An Act of Surrender

Wednesday, 10 September 2008

Mike from The Mercy Blog is pondering lyrical as always, this time about silence. Who knew it could contain the whole universe? I love what he has to say, so I reproduce it in its entirety here (the actual post is here):

Maggie Ross has just posted number IV in her Ethics Issuing from Silence series. She begins:
When silence is the wellspring, day-to-day living evolves toward simplicity and unobtrusiveness. To inhabit silence naturally leads to embracing silence in the exterior as well as interior worlds. Changes to the way you live may take place subtly and gradually, almost without your realizing it.
and ends:
In short, there is good news and bad news. The "bad" news is that you will never again feel at home in the culture around you. The good news is that you now lead a life whose riches were once unimaginable. There is no language to describe it. Far from being a selfish exercise, a life lived from the wellspring of silence influences other lives - but without our being aware of this fact. Silence itself has resonances, but the way you have come to be in the world quietly opens the possibility of transfiguration to everyone around you.
I would urge you to click over and read the whole post. But I mention it here not just as a recommendation - heartfelt though that is - but because I am so convinced that this life of prayer comes to permeate all that we are, and that accepting that God has called us in this way is to accept the most profound rearrangement of all we have come to accept as "normal life".

Richard Rohr writes:
The most simple and spiritual discipline is some degree of solitude and silence. But it's also the hardest, because none of us want to be with someone we don't love.

We won't have the courage to go into that terrifying place of the soul without a great love, without the light and love of the Lord. Such silence is the most spacious and empowering technique in the world, yet it's not a technique at all. It's precisely the refusal of all technique...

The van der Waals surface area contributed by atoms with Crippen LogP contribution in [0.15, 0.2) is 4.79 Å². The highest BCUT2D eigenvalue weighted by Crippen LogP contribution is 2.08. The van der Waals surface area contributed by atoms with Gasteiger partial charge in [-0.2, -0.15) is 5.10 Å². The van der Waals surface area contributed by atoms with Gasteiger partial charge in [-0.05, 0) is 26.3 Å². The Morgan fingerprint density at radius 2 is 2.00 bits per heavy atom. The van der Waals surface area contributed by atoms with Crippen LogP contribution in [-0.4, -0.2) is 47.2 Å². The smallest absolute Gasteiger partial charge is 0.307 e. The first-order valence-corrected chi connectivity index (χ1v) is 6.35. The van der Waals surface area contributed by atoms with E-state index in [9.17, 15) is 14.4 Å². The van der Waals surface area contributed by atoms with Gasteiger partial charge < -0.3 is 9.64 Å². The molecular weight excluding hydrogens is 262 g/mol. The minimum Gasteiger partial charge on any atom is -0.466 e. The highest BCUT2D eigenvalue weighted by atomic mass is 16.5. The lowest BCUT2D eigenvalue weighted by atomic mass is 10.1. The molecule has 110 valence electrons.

We must learn to trust God. Developing that trust is worth some particular attention, worth making time to stop and pray, and be quiet in God.

That may be impractical, but the way of faith is not the way of efficiency. God has not called us to an efficient way of life. We are called to a way of faith. Much is a matter of listening and waiting.

This act of surrender, this taking of our hands off the controls of our life, is anything but a trivial thing. It is perhaps the most radical act, short of dying, that we're likely to find ourselves involved in. As Rohr suggests, it requires courage - but not the raw, exhilarating courage that comes in some emergency, and permits acts of bravery we'd never consider if we had time to think. It's a long-term kind of courage, much more like the courage that keeps a mother at the bedside of her sick child through the cold hours before dawn. But this courage is ultimately a decision for joy, paradoxically enough. The love of God is the most joyful thing there is, and all we stand to lose are the things that stand between that love and our own heart.
For silence is not God, nor speaking; fasting is not God, nor eating; solitude is not God, nor company; nor any other pair of opposites. He is hidden between them, and cannot be found by anything your soul does, but only by the love of your heart. He cannot be known by reason, he cannot be thought, caught, or sought by understanding. But he can be loved and chosen by the true, loving will of your heart.


  1. wow, sue. I am speechless. Wish I were more silent, though.
    The words which hit me initially were: Such silence is the most spacious and empowering technique in the world, yet it's not a technique at all. It's precisely the refusal of all technique ...
    We tend to thrash about in one or another technique during our spiritual journey, but, ultimately it is about a surrender to no technique. Thank you for all you have given me to ponder today. And thanks to Mike for kicking it off.

  2. Profound in all it's simplicity. Any talk of the absence of technique will get me jazzed.

  3. Thank you, Sue! I don't know what to say - thank you again!

    Love & blessings from the other end of the world...


  4. Hi Barb - Yes, the either/or thing, swinging from one to the other. When the answer lies in the middle, or in none, or in all, or in both at the same time :)

    Kent - Profound simplicity :) Another paradox. Ahh, there's no end to them! Hooray! :)

    Mike - No worries! Love and blessings to you too


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